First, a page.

Challenges in the treatment of Rheumatoid Arthritis

Paola Conigliaro, Paola Triggianese, Erica De Martino, Giulia Lavinia Fonti, Maria Sole Chimenti, Flavia Sunzini, Alessandra Viola, Claudia Canofari, Roberto Perricone
Autoimmunity Reviews 2019, 18 (7): 706-713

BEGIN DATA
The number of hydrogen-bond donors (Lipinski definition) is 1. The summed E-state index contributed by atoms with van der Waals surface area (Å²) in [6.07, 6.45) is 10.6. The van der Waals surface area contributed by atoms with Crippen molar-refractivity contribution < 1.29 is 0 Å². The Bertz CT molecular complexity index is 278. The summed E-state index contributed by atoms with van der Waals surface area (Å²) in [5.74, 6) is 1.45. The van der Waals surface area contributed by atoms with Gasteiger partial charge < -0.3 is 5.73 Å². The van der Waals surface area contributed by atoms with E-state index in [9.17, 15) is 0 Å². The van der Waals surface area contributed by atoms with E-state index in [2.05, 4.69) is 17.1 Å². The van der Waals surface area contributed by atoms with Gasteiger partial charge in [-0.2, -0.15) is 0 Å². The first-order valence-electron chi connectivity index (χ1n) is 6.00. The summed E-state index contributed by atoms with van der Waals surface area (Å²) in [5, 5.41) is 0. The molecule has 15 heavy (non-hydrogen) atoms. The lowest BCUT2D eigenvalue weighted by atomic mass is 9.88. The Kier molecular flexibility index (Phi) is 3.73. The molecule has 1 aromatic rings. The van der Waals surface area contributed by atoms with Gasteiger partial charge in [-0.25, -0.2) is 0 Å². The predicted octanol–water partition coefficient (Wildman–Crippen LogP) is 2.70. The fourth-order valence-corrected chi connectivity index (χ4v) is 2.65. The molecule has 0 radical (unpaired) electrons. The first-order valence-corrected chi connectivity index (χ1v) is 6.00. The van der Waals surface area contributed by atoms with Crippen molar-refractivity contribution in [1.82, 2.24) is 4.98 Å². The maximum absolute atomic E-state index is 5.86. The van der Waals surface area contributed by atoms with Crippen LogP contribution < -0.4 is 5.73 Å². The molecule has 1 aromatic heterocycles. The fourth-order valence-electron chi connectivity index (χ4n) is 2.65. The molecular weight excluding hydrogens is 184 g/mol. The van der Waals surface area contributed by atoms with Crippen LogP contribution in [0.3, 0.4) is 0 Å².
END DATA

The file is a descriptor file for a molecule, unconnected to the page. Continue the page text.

Rheumatoid Arthritis (RA) is a chronic inflammatory disease characterized by a heterogeneous clinical response to the different treatments. Some patients are difficult to treat and do not reach the treatment targets as clinical remission or low disease activity. Known negative prognostic factors, such as the presence of auto-antiantibodies and joint erosion, the presence of a genetic profile, comorbidities and extra-articular manifestations, pregnancy or a pregnancy wish may concur to the treatment failure. In this review we aimed at identify difficult to treat RA patients and define the optimal therapeutic and environmental targets. Genetic markers of severity such as HLA-DRB1, TRAF1, PSORS1C1 and microRNA 146a are differently associated with joint damage; other gene polymorphisms seem to be associated with response to biologic disease modifying anti-rheumatic drugs (bDMARDs). The presence of comorbidities and/or extra-articular manifestations may influence the therapeutic choice; overweight and obese patients are less responsive to TNF inhibitors. In this context the patient profiling can improve the clinical outcome. Targeting different pathways, molecules, and cells involved in the pathogenesis of RA may in part justify the lack response of some patients. An overview of the future therapeutic targets, including bDMARDs (inhibitors of IL-6, GM-CSF, matrix metalloproteinases, chemokines) and targeted synthetic DMARDs (filgotinib, ABT-494, pefacitinib, decernotinib), and environmental targets is addressed. Environmental factors, such as diet and cigarette smoke, may influence susceptibility to autoimmune diseases and interfere with inflammatory pathways. Mediterranean diet, low salt intake, cocoa, curcumin, and physical activity seem to show beneficial effects, however studies of dose finding, safety and efficacy in RA need to be performed.


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